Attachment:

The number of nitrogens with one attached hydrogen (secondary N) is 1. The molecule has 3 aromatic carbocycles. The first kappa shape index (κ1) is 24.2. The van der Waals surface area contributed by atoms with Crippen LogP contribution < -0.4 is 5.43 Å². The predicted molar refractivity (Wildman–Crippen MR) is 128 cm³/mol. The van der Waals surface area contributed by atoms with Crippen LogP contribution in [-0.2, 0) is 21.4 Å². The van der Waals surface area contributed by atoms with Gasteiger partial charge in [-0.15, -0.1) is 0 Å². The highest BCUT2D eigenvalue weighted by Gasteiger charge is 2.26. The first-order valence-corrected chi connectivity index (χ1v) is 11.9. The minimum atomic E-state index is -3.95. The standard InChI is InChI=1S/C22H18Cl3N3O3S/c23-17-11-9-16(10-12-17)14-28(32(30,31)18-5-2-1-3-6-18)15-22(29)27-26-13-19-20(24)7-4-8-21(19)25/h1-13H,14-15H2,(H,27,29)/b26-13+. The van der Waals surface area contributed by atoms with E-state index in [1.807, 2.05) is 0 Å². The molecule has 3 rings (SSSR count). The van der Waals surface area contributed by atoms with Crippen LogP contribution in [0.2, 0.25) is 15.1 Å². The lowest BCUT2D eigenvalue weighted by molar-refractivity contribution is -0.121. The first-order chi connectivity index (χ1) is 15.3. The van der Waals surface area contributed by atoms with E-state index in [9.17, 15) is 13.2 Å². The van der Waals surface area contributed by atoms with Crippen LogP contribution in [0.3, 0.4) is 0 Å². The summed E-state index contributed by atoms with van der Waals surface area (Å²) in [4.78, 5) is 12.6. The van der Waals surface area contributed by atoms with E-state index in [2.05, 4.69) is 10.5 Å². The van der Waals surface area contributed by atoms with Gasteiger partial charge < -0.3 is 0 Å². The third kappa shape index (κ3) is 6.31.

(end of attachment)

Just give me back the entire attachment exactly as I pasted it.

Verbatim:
The number of nitrogens with one attached hydrogen (secondary N) is 1. The molecule has 3 aromatic carbocycles. The first kappa shape index (κ1) is 24.2. The van der Waals surface area contributed by atoms with Crippen LogP contribution < -0.4 is 5.43 Å². The predicted molar refractivity (Wildman–Crippen MR) is 128 cm³/mol. The van der Waals surface area contributed by atoms with Crippen LogP contribution in [-0.2, 0) is 21.4 Å². The van der Waals surface area contributed by atoms with Gasteiger partial charge in [-0.15, -0.1) is 0 Å². The highest BCUT2D eigenvalue weighted by Gasteiger charge is 2.26. The first-order valence-corrected chi connectivity index (χ1v) is 11.9. The minimum atomic E-state index is -3.95. The standard InChI is InChI=1S/C22H18Cl3N3O3S/c23-17-11-9-16(10-12-17)14-28(32(30,31)18-5-2-1-3-6-18)15-22(29)27-26-13-19-20(24)7-4-8-21(19)25/h1-13H,14-15H2,(H,27,29)/b26-13+. The van der Waals surface area contributed by atoms with E-state index in [1.807, 2.05) is 0 Å². The molecule has 3 rings (SSSR count). The van der Waals surface area contributed by atoms with Crippen LogP contribution in [0.2, 0.25) is 15.1 Å². The lowest BCUT2D eigenvalue weighted by molar-refractivity contribution is -0.121. The first-order chi connectivity index (χ1) is 15.3. The van der Waals surface area contributed by atoms with E-state index in [9.17, 15) is 13.2 Å². The van der Waals surface area contributed by atoms with Crippen LogP contribution in [0.3, 0.4) is 0 Å². The summed E-state index contributed by atoms with van der Waals surface area (Å²) in [4.78, 5) is 12.6. The van der Waals surface area contributed by atoms with E-state index in [2.05, 4.69) is 10.5 Å². The van der Waals surface area contributed by atoms with Gasteiger partial charge < -0.3 is 0 Å². The third kappa shape index (κ3) is 6.31.